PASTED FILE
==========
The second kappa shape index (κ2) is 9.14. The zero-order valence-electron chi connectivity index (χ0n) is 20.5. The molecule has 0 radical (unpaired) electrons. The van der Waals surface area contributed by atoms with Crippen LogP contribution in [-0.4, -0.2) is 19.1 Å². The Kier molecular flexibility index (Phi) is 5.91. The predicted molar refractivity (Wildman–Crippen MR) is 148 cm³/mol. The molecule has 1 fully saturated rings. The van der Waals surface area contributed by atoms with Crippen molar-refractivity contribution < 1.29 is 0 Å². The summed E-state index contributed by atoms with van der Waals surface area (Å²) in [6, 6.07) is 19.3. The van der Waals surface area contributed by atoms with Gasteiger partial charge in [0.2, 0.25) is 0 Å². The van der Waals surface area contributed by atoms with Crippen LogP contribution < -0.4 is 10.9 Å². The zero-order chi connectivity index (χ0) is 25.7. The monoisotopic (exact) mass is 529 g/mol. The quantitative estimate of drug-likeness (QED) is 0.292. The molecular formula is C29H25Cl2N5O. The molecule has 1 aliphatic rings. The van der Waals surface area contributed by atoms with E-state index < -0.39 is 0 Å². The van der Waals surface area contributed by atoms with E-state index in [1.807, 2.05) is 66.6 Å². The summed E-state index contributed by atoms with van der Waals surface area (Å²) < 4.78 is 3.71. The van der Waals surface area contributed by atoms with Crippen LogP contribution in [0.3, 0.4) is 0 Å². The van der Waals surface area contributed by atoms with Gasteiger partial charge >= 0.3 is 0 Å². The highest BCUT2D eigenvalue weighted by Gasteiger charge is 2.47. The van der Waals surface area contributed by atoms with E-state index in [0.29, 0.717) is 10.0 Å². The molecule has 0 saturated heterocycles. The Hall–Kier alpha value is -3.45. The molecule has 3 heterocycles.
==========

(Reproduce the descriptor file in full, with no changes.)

The second kappa shape index (κ2) is 9.14. The zero-order valence-electron chi connectivity index (χ0n) is 20.5. The molecule has 0 radical (unpaired) electrons. The van der Waals surface area contributed by atoms with Crippen LogP contribution in [-0.4, -0.2) is 19.1 Å². The Kier molecular flexibility index (Phi) is 5.91. The predicted molar refractivity (Wildman–Crippen MR) is 148 cm³/mol. The molecule has 1 fully saturated rings. The van der Waals surface area contributed by atoms with Crippen molar-refractivity contribution < 1.29 is 0 Å². The summed E-state index contributed by atoms with van der Waals surface area (Å²) in [6, 6.07) is 19.3. The van der Waals surface area contributed by atoms with Gasteiger partial charge in [0.2, 0.25) is 0 Å². The van der Waals surface area contributed by atoms with Crippen LogP contribution < -0.4 is 10.9 Å². The zero-order chi connectivity index (χ0) is 25.7. The monoisotopic (exact) mass is 529 g/mol. The quantitative estimate of drug-likeness (QED) is 0.292. The molecular formula is C29H25Cl2N5O. The molecule has 1 aliphatic rings. The van der Waals surface area contributed by atoms with E-state index < -0.39 is 0 Å². The van der Waals surface area contributed by atoms with E-state index in [1.807, 2.05) is 66.6 Å². The summed E-state index contributed by atoms with van der Waals surface area (Å²) < 4.78 is 3.71. The van der Waals surface area contributed by atoms with Crippen LogP contribution in [0.3, 0.4) is 0 Å². The van der Waals surface area contributed by atoms with Gasteiger partial charge >= 0.3 is 0 Å². The highest BCUT2D eigenvalue weighted by Gasteiger charge is 2.47. The van der Waals surface area contributed by atoms with E-state index in [0.29, 0.717) is 10.0 Å². The molecule has 0 saturated heterocycles. The Hall–Kier alpha value is -3.45. The molecule has 3 heterocycles.